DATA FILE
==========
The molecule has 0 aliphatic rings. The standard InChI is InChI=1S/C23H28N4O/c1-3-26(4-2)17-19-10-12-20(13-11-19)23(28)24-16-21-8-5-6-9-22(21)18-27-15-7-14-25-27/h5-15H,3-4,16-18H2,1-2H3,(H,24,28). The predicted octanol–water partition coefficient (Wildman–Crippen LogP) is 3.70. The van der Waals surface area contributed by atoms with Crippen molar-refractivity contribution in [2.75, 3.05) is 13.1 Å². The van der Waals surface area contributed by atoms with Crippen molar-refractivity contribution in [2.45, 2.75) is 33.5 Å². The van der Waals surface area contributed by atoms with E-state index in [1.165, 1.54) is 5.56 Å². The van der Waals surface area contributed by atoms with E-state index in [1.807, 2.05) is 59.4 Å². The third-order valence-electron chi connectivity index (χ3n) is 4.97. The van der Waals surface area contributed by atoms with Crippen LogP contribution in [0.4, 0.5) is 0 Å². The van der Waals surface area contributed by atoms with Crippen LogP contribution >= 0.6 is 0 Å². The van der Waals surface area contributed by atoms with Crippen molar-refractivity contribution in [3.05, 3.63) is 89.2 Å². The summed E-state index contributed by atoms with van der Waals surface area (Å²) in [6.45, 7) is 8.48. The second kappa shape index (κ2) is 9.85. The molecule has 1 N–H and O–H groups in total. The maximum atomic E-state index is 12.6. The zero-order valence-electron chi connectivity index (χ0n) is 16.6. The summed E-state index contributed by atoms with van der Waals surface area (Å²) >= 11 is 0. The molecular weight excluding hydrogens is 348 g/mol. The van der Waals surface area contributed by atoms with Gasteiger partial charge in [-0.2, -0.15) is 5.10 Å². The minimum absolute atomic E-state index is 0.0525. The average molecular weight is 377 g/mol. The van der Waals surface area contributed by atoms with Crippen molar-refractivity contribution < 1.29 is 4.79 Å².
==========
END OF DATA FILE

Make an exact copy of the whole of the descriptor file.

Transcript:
The molecule has 0 aliphatic rings. The standard InChI is InChI=1S/C23H28N4O/c1-3-26(4-2)17-19-10-12-20(13-11-19)23(28)24-16-21-8-5-6-9-22(21)18-27-15-7-14-25-27/h5-15H,3-4,16-18H2,1-2H3,(H,24,28). The predicted octanol–water partition coefficient (Wildman–Crippen LogP) is 3.70. The van der Waals surface area contributed by atoms with Crippen molar-refractivity contribution in [2.75, 3.05) is 13.1 Å². The van der Waals surface area contributed by atoms with Crippen molar-refractivity contribution in [2.45, 2.75) is 33.5 Å². The van der Waals surface area contributed by atoms with E-state index in [1.165, 1.54) is 5.56 Å². The van der Waals surface area contributed by atoms with E-state index in [1.807, 2.05) is 59.4 Å². The third-order valence-electron chi connectivity index (χ3n) is 4.97. The van der Waals surface area contributed by atoms with Crippen LogP contribution in [0.4, 0.5) is 0 Å². The van der Waals surface area contributed by atoms with Crippen LogP contribution >= 0.6 is 0 Å². The van der Waals surface area contributed by atoms with Crippen molar-refractivity contribution in [3.05, 3.63) is 89.2 Å². The summed E-state index contributed by atoms with van der Waals surface area (Å²) in [6.45, 7) is 8.48. The second kappa shape index (κ2) is 9.85. The molecule has 1 N–H and O–H groups in total. The maximum atomic E-state index is 12.6. The zero-order valence-electron chi connectivity index (χ0n) is 16.6. The summed E-state index contributed by atoms with van der Waals surface area (Å²) >= 11 is 0. The molecular weight excluding hydrogens is 348 g/mol. The van der Waals surface area contributed by atoms with Gasteiger partial charge in [-0.2, -0.15) is 5.10 Å². The minimum absolute atomic E-state index is 0.0525. The average molecular weight is 377 g/mol. The van der Waals surface area contributed by atoms with Crippen molar-refractivity contribution < 1.29 is 4.79 Å².